Besides the crap your mom used to feed you when you were a kid, there's a lot of food that was so riddled with failure it never won the battle of the grocery aisle, let alone your lunch box. Because we're feeling a little sentimental today, we decided to compile a list of some of the best worst food that you'll never see at the store again, starting with...
Nothing says 'I'm a strong, sexy, sophisticated woman ... who can't think for herself' like eating yogurt named after a lifestyle magazine known for its sex advice. Cosmo had every intention of dominating the world with this product. Sadly, it never made it overseas, lasting just 18 months after its U.K. launch in 1999. This is one yeast infection Cosmo apparently didn't know how to cure.
|Photo by Gerber|
As if eating baby food wasn't pathetic enough, Gerber had to go and plaster Singles on the label? If you have self-esteem issues and hate chewing your food, then this patronizing product from 1974 would have been perfect for you. Gerber execs pulled the line of single-serving jars shortly after realizing that only dumb babies would risk ridicule for eating pureed food out of a jar.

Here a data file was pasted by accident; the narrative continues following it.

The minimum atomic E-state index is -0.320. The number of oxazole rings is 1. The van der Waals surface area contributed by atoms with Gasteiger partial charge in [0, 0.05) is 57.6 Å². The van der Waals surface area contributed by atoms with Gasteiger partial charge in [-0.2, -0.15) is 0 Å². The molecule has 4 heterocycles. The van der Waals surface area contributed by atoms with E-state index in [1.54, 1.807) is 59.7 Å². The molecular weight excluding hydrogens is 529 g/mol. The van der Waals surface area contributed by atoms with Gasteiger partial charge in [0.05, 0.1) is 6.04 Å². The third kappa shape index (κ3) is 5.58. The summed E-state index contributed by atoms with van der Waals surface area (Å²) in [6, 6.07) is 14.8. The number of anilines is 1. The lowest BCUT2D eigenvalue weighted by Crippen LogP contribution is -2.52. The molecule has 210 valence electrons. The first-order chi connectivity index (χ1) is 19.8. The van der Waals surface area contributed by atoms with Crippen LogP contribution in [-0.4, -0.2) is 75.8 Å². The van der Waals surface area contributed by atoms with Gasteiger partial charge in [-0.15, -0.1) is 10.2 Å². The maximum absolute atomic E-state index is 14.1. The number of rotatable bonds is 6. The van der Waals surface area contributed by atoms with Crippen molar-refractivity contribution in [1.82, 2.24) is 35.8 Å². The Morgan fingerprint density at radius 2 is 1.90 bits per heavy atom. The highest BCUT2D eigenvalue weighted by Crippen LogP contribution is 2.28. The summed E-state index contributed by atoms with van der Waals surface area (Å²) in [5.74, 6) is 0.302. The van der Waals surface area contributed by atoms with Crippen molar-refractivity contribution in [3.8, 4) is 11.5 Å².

Bottled water was all the rage in the late 1980s when this product entered the market. But consumers never warmed up to the idea, probably because this water was missing two key ingredients: yeast and barley.
We're not sure why these three-dimensional cone-shaped snacks aren't around anymore. When they were introduced in 2000, they exclaimed New! on the bag, but we wonder if they were limited edition. Regardless, people want these chips back. There's even a Facebook petition (or 10) calling for their return to the snack aisle.
Bacon you cook in the toaster. We can't imagine what went wrong with this 1964 dud.
Just because it has copious amounts of caffeine in it, doesn't mean people will want to drink soda first thing in the morning. Someone should have told that to the cola brainiacs who developed this product in the late 80s. There's a reason coffee isn't carbonated. It's disgusting. And really hard to add cream to.
Who doesn't like milk in their cereal? Especially milk that doesn't have to be refrigerated? Not only was this spoon-milk-bowl package costly (more than buying cereal and milk separately), but that non-refrigeration component made it...uh, warm. Maybe that's why Kellog's Breakfast Mates got such an icy reception and was pulled from shelves in 1999.